NHS England to offer ‘potentially life-saving’ drug for aggressive breast cancer | Breast cancer

NHS England to offer ‘potentially life-saving’ drug for aggressive breast cancer | Breast cancer

Women with a particularly aggressive form of breast cancer have been given access to a “potentially life-saving” drug after NHS bosses made a deal with its manufacturer.

Up to 1,600 women a year will be able to receive pembrolizumab, which has the potential to make some of those taking it completely cancer-free, NHS England He said.

The drug – a form of immunotherapy – will be given to women with triple-negative breast cancer, for which there are currently several treatments. Triple-negative breast cancer patients have a shorter survival time than women with other forms of the disease, and the form is especially common in those under 40, black women and those who have inherited the BRCA gene.

Amanda Pritchard, chief executive of NHS England, said the introduction of an “innovative, potentially life-saving treatment for one of the most aggressive forms of breast cancer” was “fantastic news” and represented “a hugely significant moment for women”.

“It will give hope to those diagnosed and prevent cancer from progressing, allowing people to live normal, healthy lives,” she added.

National Institute for Health and Care Excellence (Nice) approved the drug in the final draft of the guideline after successful negotiations over its price between NHS England and its manufacturer, the pharmaceutical company MSB.

The health watchdog, which advises the NHS on which treatments are effective and are value for money, gave the go-ahead for the drug to be used alongside chemotherapy to shrink breast tumors before surgery or on its own after surgery in adults with triple-negative early breast cancer who are at high risk of its recurrence or locally advanced breast cancer.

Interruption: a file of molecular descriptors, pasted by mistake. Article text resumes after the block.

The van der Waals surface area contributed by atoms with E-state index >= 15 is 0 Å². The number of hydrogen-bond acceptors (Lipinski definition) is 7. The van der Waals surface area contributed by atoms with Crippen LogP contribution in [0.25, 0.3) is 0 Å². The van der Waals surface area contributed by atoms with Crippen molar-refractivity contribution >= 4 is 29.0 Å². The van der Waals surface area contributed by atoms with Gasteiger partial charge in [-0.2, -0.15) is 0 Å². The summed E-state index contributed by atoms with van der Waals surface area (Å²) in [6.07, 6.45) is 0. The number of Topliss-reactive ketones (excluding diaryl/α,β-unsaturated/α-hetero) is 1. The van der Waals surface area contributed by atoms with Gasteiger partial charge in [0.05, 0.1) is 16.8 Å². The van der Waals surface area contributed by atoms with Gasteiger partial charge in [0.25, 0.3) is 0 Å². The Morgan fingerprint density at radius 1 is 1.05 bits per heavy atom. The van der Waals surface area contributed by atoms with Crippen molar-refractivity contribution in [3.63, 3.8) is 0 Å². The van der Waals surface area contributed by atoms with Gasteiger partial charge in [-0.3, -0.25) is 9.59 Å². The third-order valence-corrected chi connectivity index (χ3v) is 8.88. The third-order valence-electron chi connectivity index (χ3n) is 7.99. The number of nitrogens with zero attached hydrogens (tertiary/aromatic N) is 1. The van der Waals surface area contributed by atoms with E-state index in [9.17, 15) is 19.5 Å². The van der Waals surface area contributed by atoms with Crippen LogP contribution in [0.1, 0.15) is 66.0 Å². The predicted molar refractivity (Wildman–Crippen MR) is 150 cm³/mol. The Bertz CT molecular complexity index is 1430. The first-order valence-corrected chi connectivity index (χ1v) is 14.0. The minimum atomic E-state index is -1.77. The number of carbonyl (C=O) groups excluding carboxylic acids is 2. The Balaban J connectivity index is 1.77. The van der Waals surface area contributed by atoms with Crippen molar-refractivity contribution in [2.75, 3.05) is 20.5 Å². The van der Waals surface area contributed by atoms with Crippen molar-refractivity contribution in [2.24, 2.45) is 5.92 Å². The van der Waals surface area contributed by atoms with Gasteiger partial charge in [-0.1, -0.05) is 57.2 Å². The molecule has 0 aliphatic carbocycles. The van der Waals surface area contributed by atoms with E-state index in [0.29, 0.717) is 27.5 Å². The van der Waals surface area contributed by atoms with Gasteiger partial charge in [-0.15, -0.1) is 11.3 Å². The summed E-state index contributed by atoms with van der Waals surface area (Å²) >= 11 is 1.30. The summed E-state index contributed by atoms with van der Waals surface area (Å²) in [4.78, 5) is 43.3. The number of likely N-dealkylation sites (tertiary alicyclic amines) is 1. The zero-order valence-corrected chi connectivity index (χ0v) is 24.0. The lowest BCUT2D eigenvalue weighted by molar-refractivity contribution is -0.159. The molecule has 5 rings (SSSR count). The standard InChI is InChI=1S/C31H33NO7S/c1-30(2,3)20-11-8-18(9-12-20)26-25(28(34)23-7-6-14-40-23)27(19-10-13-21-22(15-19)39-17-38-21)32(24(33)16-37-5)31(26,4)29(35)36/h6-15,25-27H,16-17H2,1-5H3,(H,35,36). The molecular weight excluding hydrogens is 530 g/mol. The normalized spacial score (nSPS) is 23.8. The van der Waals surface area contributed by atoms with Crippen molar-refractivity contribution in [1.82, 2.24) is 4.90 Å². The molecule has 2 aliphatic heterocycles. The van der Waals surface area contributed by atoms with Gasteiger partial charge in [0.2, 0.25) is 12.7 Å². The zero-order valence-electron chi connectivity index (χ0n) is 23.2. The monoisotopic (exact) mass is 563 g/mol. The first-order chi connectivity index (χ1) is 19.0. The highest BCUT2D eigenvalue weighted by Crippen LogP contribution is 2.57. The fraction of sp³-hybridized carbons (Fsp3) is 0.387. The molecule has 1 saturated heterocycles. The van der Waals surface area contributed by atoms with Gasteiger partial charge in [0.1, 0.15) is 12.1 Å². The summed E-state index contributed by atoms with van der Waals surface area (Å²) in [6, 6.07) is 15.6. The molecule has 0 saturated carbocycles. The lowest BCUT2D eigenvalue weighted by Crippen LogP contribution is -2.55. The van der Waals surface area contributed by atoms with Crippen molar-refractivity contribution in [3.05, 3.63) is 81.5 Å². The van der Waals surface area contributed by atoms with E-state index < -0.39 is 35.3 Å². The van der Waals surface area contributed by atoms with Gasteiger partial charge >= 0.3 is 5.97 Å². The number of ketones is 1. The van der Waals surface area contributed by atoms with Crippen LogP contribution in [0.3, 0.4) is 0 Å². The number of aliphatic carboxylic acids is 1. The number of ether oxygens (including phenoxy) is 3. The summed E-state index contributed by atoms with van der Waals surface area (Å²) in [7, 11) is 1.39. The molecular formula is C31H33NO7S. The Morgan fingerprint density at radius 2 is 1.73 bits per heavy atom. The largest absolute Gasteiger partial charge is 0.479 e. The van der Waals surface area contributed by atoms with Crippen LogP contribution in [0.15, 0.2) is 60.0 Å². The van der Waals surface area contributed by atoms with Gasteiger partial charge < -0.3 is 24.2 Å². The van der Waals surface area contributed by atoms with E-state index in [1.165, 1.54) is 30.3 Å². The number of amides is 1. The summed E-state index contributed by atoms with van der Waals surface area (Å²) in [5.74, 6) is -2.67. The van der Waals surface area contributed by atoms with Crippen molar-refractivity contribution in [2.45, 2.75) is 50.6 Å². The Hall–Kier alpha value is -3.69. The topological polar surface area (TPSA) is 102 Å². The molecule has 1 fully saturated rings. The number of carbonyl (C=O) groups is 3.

“This new treatment has the potential to make any cancer detectable before surgery disappear, meaning patients may then face less invasive breast-conserving surgery,” said Delyth Morgan, chief executive of the charity Breast Cancer Now.

“Furthermore, by significantly reducing the likelihood of breast cancer coming back or spreading to other parts of the body where it becomes an incurable secondary breast cancer, this treatment brings forward hope that more lives will potentially be saved from this devastating disease.”

Nice said the drug is an “extra lifeline” for those with triple-negative breast cancer. It accounts for about one in five breast cancer diagnoses, but about one in four deaths from it.

“Evidence from clinical trials shows that adding pembrolizumab to chemotherapy before surgery, then continuing with pembrolizumab alone after surgery increases the chance that the cancer will go away. It also prolongs the time before any cancer comes back,” Nice said.

But it says, “It’s not clear whether pembrolizumab extends people’s lives.”

Nice added that the fact that triple-negative breast cancer has a higher risk of recurrence than other forms of the disease, and the lack of proven treatments, helped convince the approval.

The drug has been shown to be effective in clinical trials in Britain. Lauren Sirey, an NHS nurse who received it as part of a trial at Barts Health trust in London, has been cancer-free for almost five years after receiving it in 2017.

“Four months before my partner and I were to get married, I was diagnosed with triple negative breast cancer at the age of 31. I have been offered the opportunity to take part in a clinical trial and I am delighted to hear that this treatment is now approved for use in the NHS,” she said.

“This treatment allowed me to make a full recovery and I am now approaching my five year mark of full treatment.”


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